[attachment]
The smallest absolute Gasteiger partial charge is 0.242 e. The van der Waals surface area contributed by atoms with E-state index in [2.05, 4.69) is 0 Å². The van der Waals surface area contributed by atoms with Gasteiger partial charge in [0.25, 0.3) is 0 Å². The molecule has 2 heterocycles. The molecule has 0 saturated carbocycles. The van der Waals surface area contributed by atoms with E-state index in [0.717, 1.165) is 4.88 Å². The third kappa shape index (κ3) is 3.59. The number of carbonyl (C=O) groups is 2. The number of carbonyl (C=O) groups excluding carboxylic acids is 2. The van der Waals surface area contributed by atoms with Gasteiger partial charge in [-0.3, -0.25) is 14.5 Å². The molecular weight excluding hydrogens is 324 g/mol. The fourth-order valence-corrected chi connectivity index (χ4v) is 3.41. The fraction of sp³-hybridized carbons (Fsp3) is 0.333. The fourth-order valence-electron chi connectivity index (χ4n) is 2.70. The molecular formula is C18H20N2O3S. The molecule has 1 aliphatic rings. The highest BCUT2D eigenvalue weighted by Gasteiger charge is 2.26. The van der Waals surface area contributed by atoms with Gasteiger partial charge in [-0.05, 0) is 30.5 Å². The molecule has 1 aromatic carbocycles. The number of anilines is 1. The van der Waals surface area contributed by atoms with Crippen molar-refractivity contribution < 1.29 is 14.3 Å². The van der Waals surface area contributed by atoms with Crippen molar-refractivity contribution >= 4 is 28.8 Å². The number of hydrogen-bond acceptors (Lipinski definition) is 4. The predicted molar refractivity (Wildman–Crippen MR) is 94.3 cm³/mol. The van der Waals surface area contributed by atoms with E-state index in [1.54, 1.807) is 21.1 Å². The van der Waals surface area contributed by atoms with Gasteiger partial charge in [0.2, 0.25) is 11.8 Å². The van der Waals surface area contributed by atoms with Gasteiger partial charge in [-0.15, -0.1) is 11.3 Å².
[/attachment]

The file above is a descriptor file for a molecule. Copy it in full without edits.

The smallest absolute Gasteiger partial charge is 0.242 e. The van der Waals surface area contributed by atoms with E-state index in [2.05, 4.69) is 0 Å². The van der Waals surface area contributed by atoms with Gasteiger partial charge in [0.25, 0.3) is 0 Å². The molecule has 2 heterocycles. The molecule has 0 saturated carbocycles. The van der Waals surface area contributed by atoms with E-state index in [0.717, 1.165) is 4.88 Å². The third kappa shape index (κ3) is 3.59. The number of carbonyl (C=O) groups is 2. The number of carbonyl (C=O) groups excluding carboxylic acids is 2. The van der Waals surface area contributed by atoms with Gasteiger partial charge in [-0.3, -0.25) is 14.5 Å². The molecular weight excluding hydrogens is 324 g/mol. The fourth-order valence-corrected chi connectivity index (χ4v) is 3.41. The fraction of sp³-hybridized carbons (Fsp3) is 0.333. The fourth-order valence-electron chi connectivity index (χ4n) is 2.70. The molecular formula is C18H20N2O3S. The molecule has 1 aliphatic rings. The highest BCUT2D eigenvalue weighted by Gasteiger charge is 2.26. The van der Waals surface area contributed by atoms with Gasteiger partial charge in [-0.05, 0) is 30.5 Å². The molecule has 1 aromatic carbocycles. The number of anilines is 1. The van der Waals surface area contributed by atoms with Crippen molar-refractivity contribution < 1.29 is 14.3 Å². The van der Waals surface area contributed by atoms with Crippen molar-refractivity contribution >= 4 is 28.8 Å². The number of hydrogen-bond acceptors (Lipinski definition) is 4. The predicted molar refractivity (Wildman–Crippen MR) is 94.3 cm³/mol. The van der Waals surface area contributed by atoms with E-state index in [1.54, 1.807) is 21.1 Å². The van der Waals surface area contributed by atoms with Gasteiger partial charge in [0.2, 0.25) is 11.8 Å². The van der Waals surface area contributed by atoms with Gasteiger partial charge in [-0.15, -0.1) is 11.3 Å².